NETHERLANDS - At least four large Dutch pension funds have announced they will disclose the names of quoted companies in which they invest.

Civil service scheme ABP, healthcare scheme PGGM, heavy engineering scheme PME and railways scheme SPF will publish the names of the companies on their websites, director Peter Borgdorff of the Association of Industry-wide Pension Funds (VB) said on a television programme on Monday night.

The pension funds have €333bn of assets under management in total, and represent several million workers and pensioners.

A day earlier, Dutch pensions funds faced criticism in another television programme, for investing nearly €300m in American companies that also produce cluster bombs and landmines, as well as in firms that use child labour. In a response, VB has called upon its members to reveal the relevant information.

The €210bn fund ABP said it will disclose ‘all its shares' in almost 4,000 listed companies it has invested in. This will happen on a yearly basis, for the first time during the presentation of its annual figures on 10 April.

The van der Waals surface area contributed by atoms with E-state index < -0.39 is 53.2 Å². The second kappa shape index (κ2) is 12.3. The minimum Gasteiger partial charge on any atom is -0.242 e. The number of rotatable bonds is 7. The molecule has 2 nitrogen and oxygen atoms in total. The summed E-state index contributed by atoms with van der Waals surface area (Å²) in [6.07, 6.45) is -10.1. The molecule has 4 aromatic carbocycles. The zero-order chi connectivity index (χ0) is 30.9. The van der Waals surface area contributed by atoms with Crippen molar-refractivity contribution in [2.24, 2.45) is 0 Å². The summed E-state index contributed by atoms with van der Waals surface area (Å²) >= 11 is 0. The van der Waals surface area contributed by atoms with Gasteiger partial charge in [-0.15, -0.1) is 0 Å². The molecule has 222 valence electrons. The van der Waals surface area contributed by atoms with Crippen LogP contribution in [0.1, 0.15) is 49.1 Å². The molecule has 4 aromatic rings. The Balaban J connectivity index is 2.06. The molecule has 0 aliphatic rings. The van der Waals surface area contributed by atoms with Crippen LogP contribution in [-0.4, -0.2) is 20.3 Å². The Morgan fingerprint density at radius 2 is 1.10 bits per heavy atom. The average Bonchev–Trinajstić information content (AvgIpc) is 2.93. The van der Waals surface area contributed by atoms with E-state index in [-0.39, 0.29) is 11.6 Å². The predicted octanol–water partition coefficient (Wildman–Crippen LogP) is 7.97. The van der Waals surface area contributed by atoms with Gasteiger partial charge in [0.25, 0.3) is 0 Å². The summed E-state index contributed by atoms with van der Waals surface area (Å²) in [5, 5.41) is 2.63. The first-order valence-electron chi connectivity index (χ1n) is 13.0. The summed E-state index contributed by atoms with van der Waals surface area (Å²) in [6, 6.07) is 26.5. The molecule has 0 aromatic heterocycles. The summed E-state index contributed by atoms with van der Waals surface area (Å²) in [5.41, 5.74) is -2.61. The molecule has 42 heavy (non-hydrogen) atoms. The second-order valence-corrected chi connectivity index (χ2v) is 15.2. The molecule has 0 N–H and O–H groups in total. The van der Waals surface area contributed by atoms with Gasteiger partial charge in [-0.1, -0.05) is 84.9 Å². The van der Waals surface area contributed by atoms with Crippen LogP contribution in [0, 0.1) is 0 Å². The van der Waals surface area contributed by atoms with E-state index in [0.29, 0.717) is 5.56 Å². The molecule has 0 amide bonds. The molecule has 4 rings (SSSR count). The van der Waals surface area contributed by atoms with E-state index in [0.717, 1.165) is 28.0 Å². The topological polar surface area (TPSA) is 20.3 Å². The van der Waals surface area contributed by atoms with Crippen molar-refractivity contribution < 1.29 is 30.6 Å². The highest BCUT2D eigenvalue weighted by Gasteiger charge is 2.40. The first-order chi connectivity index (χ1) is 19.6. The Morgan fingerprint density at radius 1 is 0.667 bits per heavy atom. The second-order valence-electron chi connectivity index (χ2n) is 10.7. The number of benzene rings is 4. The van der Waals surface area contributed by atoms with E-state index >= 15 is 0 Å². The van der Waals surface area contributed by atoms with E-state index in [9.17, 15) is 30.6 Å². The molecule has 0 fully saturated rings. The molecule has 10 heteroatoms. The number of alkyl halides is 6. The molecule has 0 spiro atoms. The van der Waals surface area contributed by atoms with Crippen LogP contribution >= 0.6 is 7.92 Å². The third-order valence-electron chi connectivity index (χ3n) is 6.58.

In addition, ABP will intensify its investment policy on human rights, environment and ethical governance. It will pay attention in particular to issues which don't contravene legislation or treaties, but are seen as objectionable, such as cluster bombs, it said.

"The question is whether we should invest in this kind of business," spokesman Hans ten Brinke explained.

According to Ten Brinke, ABP will multiply its present capacity for monitoring companies, by hiring a dozen analysts. The scheme will also step up the use of its voting rights on shareholders meetings.

However, ABP won't disclose its investments in private equity, its spokesman told IPE. At the moment, about one-third of ABP's equity is invested in non-listed companies.

PGGM, the healthcare scheme, will soon take a decision on more detailed investment criteria, which will allow it to judge companies individually on possible exclusion from investment, said Ellen Habermehl.

So far, the healthcare scheme doesn't invest in companies which rely for over 50% on weapons production.